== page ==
Scope of practice expansion
For more than 20 years, patients in other states can go to their local optometrist to get the latest glaucoma treatment using lasers and remove small non-cancerous lesions from around the eye. Optometrists in California are trained how to perform these services, but political forces prevent them from using this knowledge to help patients. COA is seeking legislation to allow optometrists to perform these procedures in California.
Medi-Cal reimbursement rate increase
Medi-Cal reimbursement rates have been stagnant over 20 years. In addition to the impact of inflation, optometrists have experienced increased costs because of the pandemic. As much as they want to, many optometrists can’t continue to accept Medi-Cal patients when reimbursement is far below the cost of providing care.
Even though we live in a state with some of the highest overhead costs, California has the third worst Medicaid reimbursement rate for eye exams in the nation. The Medi-Cal reimbursement for a new patient exam and refraction is $47 where the national Medicaid average is $105. The average cost of an eye exam for a new patient with no insurance in California today is about $200. That is a significant difference that can’t be made up in volume.
We are concerned that few children covered by Medi-Cal are getting the eyecare they need. According to the CDC, one in four children have some form of vision problem, yet only 15 percent of preschoolers receive an eye exam. Vision problems are often correctable with timely diagnosis and treatment. But far too often kids – especially poor kids - are falling through the cracks. Vision is a foundational component of children’s educational and social success. Our members tell us that one reason kids don’t have access to care is low Medi-Cal fees.
We hear from patients that the Medi-Cal managed care provider networks are not accurate. In some areas of San Joaquin County, it can take months to get an appointment to treat a corneal abrasion. As Medi-Cal continues to expand, the state must increase reimbursement rates to ensure that medically necessary eyecare is available.
Temporary license expansion
SB 509 (Wilk) was an urgency bill that was signed into law in 2021 to create a “temporary license” that allows an optometry school graduate to practice under the supervision of an optometrist or ophthalmologist if the graduate is unable to immediately take the required examination for licensure due to COVID-19.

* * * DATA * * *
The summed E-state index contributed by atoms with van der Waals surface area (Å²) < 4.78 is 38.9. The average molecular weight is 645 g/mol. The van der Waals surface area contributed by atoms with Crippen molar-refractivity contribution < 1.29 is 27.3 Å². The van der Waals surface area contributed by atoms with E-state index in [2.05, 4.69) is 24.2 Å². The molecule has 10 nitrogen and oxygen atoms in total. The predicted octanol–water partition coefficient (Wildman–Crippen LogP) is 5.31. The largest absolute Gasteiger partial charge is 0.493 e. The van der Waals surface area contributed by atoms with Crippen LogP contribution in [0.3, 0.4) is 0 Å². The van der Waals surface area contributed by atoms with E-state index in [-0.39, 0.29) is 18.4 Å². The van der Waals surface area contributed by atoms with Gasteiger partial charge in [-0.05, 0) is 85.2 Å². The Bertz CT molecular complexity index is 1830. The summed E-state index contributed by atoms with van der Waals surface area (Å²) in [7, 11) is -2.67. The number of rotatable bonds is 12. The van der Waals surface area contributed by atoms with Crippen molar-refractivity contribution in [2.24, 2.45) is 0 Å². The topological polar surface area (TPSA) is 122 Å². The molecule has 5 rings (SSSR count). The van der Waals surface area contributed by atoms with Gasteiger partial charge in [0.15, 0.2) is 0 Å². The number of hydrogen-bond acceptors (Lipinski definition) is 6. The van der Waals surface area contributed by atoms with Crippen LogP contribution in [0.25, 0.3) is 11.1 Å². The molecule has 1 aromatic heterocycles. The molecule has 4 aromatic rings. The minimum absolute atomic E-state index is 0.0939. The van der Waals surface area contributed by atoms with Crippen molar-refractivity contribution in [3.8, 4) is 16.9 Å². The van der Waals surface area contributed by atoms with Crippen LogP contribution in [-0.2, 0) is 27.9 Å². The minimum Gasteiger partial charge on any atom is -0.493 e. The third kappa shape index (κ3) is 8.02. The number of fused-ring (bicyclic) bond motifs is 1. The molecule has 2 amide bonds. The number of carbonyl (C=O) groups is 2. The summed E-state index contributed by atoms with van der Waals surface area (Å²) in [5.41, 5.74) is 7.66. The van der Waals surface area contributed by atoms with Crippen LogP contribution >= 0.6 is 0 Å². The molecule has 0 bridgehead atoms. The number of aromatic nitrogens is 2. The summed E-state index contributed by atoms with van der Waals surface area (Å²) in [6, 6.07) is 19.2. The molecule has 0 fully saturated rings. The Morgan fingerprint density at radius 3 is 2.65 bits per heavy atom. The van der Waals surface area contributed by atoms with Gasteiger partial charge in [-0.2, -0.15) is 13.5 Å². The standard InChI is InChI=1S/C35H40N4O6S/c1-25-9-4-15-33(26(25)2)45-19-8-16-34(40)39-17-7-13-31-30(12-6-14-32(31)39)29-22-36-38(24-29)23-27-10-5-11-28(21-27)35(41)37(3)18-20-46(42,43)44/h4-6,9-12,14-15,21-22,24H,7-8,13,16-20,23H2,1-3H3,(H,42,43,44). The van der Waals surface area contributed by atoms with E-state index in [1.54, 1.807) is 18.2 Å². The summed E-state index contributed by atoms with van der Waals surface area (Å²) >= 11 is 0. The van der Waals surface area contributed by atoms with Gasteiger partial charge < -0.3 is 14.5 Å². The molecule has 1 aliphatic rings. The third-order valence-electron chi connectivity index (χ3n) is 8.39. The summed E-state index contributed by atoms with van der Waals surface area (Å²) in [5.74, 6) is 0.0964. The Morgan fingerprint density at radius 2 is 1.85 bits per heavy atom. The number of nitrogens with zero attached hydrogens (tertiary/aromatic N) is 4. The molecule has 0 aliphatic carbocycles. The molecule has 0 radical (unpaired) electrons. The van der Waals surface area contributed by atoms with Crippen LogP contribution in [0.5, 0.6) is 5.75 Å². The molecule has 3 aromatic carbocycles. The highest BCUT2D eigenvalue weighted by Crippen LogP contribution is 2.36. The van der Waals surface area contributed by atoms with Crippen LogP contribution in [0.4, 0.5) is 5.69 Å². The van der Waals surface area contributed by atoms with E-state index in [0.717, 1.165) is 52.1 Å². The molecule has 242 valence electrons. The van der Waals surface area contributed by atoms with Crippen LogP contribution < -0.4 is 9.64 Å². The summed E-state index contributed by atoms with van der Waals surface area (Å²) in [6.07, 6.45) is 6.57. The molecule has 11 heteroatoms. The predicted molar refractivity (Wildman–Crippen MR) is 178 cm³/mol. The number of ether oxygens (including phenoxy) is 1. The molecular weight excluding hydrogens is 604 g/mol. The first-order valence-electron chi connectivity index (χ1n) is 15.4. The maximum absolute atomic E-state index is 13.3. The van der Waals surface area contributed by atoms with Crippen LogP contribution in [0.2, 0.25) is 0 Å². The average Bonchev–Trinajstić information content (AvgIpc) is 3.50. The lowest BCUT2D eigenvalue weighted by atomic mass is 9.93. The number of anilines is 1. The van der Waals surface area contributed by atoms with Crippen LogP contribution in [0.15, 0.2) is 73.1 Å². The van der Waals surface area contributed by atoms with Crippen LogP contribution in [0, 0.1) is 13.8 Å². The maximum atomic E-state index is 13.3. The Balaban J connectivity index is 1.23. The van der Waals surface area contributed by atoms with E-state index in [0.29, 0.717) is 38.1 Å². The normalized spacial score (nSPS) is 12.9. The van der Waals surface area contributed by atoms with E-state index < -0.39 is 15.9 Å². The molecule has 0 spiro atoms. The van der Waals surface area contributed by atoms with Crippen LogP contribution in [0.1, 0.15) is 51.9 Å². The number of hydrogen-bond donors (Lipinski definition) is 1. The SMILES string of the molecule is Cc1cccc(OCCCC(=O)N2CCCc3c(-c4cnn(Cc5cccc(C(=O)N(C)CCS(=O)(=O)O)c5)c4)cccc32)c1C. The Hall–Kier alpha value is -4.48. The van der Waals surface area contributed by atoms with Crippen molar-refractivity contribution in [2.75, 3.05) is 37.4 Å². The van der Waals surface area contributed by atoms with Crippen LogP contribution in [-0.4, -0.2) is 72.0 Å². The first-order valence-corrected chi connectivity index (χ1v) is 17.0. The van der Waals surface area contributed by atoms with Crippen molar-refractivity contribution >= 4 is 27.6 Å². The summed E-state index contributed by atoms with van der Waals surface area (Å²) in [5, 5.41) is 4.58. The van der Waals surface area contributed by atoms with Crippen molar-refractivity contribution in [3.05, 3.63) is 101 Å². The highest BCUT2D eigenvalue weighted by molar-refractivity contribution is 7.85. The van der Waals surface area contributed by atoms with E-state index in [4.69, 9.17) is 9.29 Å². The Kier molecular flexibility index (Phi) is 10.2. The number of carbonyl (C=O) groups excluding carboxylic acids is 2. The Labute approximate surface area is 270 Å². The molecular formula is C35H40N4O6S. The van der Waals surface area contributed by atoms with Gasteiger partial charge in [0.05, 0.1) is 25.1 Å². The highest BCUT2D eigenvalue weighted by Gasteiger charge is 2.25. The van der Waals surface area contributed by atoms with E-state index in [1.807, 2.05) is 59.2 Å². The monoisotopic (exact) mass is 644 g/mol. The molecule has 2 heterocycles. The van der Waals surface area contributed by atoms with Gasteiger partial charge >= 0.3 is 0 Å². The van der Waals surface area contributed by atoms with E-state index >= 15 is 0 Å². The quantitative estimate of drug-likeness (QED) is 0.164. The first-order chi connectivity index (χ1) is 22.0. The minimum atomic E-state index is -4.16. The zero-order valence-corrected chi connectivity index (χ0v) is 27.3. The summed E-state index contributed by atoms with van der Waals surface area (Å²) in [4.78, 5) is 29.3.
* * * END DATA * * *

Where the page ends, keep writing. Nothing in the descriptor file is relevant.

This new legislation would expand SB 509 to other declared state of emergencies beyond the COVID-19 pandemic. The intent is to allow a pathway to licensure in case of a future disasters that could cause the closure of the only testing site in Charlotte, North Carolina. SB 509 had no opposition and passed without any “no” votes.
Waiver of licensure fees for military personnel
AB 1588 (Atkins) was signed into law in 2012 to require state licensure boards to waive the renewal fees, continuing education requirements, and other renewal requirements of any licensee who is called to active duty as a member of the US Armed Forces. The fee waiver has been interpreted by the Department of Consumer Affairs (DCA) to apply only if the licensee has had a “temporary” change in assignment to a remote location. DCA has ruled that “military personnel that have orders to serve in a permanent, career position at a base are not ‘called to active duty’ within the meaning of the exemption in AB 1588.”
This new legislation would expand AB 1588 to waive the licensure fee for any active-duty military licensee who is stationed outside of California, not just someone who was “called to active duty.” We believe it’s unfair to require someone in the military to pay for a license that they must maintain, but can’t currently use. While fees are waived, no private practice of any type would be permitted. This bill would save optometry service members that are permanently stationed outside of California $425 every two years in renewal fees.
California Prison Industry Authority (CALPIA) operates two optical laboratories in California prisons that provide prescription eyewear to Medi-Cal beneficiaries. Beneficiaries must get their eyeglasses made by the PIA or go without eyeglasses. The system is plagued with problems as the eyeglasses are often late, incorrect, or of poor quality. The pandemic has made a bad situation much worse. Some patients have had to wait for more than four months for their eyeglasses, which is unacceptable. The Dept of Health Care Services claims that the backlog resulting from prison closures have been cleared up, but systemic problems with the PIA system remain. The requirement to use the PIA to obtain eyeglasses is causing optometrists to stop accepting Medi-Cal because of the hassle involved.
Poor children deserve timely, quality eyeglasses that are consistent with community durability standards. This new legislation would give patients an option to get their eyeglasses outside the PIA system.
If you have questions or comments or need assistance, call or write Lauren Sutherland, legislative coordinator, at: (209) 645-4545; email@example.com.